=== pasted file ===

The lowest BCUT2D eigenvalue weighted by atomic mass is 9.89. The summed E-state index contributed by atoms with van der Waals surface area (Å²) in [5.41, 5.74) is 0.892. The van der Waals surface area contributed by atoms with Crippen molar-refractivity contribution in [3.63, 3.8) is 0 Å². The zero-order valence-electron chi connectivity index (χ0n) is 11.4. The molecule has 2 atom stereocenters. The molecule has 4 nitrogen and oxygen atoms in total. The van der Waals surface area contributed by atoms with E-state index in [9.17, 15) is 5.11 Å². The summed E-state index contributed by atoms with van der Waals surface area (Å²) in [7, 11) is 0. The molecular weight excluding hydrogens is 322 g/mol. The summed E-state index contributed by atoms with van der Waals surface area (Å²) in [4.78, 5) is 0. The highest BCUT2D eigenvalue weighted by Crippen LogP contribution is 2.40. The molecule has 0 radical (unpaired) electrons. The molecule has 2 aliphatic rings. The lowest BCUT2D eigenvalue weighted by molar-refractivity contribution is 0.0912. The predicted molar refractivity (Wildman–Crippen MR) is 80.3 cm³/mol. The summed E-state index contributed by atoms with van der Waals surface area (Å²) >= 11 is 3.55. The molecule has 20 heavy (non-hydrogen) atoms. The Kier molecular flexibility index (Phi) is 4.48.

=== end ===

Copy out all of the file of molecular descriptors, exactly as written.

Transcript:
The lowest BCUT2D eigenvalue weighted by atomic mass is 9.89. The summed E-state index contributed by atoms with van der Waals surface area (Å²) in [5.41, 5.74) is 0.892. The van der Waals surface area contributed by atoms with Crippen molar-refractivity contribution in [3.63, 3.8) is 0 Å². The zero-order valence-electron chi connectivity index (χ0n) is 11.4. The molecule has 2 atom stereocenters. The molecule has 4 nitrogen and oxygen atoms in total. The van der Waals surface area contributed by atoms with E-state index in [9.17, 15) is 5.11 Å². The summed E-state index contributed by atoms with van der Waals surface area (Å²) in [7, 11) is 0. The molecular weight excluding hydrogens is 322 g/mol. The summed E-state index contributed by atoms with van der Waals surface area (Å²) in [4.78, 5) is 0. The highest BCUT2D eigenvalue weighted by Crippen LogP contribution is 2.40. The molecule has 0 radical (unpaired) electrons. The molecule has 2 aliphatic rings. The lowest BCUT2D eigenvalue weighted by molar-refractivity contribution is 0.0912. The predicted molar refractivity (Wildman–Crippen MR) is 80.3 cm³/mol. The summed E-state index contributed by atoms with van der Waals surface area (Å²) >= 11 is 3.55. The molecule has 20 heavy (non-hydrogen) atoms. The Kier molecular flexibility index (Phi) is 4.48.